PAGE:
Wednesday, October 29, 2014
Ebola Patient Zero: What we do, and do not, need to know about an epidemic index case
But do we actually need a name?
Epidemics aren't only about hard science. And while learning all we can about the virus and its transmission will allow us to better fight future epidemics, we shouldn't neglect the human element in the pursuit of knowledge. We have numbers on graphs and charts: cases, deaths, beds. But these statistics are about people and it's often the human stories that drive us. Maybe that's why we look for the names. But should we look for that name?
Many index cases are known, some even famous. You've heard of Typhoid Mary no doubt? Her real name was Mary Mallon and she was forced into isolation after it was discovered she was the (unintentional) cause of dozens of typhus infections. We also know the names of the index cases for the 2003 SARS, the 1854 cholera, and the 2009 swine flu outbreaks. We even know the name of the very first Ebola index case ever recorded, from the 1976 outbreak.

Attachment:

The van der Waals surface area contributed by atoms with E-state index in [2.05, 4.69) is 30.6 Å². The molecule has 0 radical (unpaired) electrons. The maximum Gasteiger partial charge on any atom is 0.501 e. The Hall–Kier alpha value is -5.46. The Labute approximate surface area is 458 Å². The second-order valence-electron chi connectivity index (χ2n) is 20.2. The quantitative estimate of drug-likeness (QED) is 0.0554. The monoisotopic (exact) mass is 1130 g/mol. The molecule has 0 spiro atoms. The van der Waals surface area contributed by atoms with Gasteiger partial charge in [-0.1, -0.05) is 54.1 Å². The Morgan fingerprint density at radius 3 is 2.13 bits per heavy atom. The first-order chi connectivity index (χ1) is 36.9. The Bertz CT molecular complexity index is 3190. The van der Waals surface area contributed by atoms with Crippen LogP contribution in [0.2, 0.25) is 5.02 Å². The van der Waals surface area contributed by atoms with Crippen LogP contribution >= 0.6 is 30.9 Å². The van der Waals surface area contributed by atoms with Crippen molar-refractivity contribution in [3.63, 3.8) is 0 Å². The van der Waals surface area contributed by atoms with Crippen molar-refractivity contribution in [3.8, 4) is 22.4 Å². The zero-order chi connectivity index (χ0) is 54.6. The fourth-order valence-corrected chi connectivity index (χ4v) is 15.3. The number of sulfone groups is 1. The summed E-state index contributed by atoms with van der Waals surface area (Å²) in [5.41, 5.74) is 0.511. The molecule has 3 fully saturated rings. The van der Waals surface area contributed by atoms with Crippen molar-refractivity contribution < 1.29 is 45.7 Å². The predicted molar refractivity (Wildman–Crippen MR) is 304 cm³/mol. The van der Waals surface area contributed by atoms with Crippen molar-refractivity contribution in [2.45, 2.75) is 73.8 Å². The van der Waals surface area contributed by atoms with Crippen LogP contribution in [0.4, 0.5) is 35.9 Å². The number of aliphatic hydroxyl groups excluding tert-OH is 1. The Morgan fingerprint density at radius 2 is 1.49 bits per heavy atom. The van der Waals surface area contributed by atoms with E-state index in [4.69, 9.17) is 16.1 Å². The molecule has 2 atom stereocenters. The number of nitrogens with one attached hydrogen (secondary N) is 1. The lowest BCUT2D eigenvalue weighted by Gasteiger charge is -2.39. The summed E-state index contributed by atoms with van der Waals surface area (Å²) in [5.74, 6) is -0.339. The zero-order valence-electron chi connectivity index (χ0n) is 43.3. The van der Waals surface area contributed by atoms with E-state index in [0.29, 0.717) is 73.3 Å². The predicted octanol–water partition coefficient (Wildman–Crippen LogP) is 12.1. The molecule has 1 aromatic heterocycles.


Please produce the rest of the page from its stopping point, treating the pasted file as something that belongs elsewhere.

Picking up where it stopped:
And now we know the name of the index case in this Ebola epidemic. We have had the information regarding the index case for a while now. We've known it was a child in Guinea and we've known that, as the first family afflicted by this epidemic, their losses were great. But now we've also been given the name of the two-year old child who was Ebola's first victim last year.
Did we need that? Did we need to see the family photos? Did it teach us anything about the epidemic? Did this information give us anything useful or just headlines? Did it serve only to exploit the tragedy of a family that lost everything? Did it do anything useful other than put a name to the epidemic? Did it give us someone to blame?
I believe there are many (maybe most) who will not blame this child or his family, but there are those who will. This tragedy will be replayed again and again and the stigma that's already been borne by the family and community will also be replayed. How can it not? This is the largest, most horrific Ebola epidemic in history. Thousands are dead, more dying and it's not over. Who knows what the final toll will be when all is said and done? We can't know that now, but when we do we will be able to trace it all back to one chance encounter with something infectious; one innocent child, one loving family, one community that had no idea what they were up against. A horrific tragedy in every sense of the word.
And by publishing this precious child's name and family photos for our consumption, have we added to our understanding of the epidemic, or is this a new tragedy - one that we must own?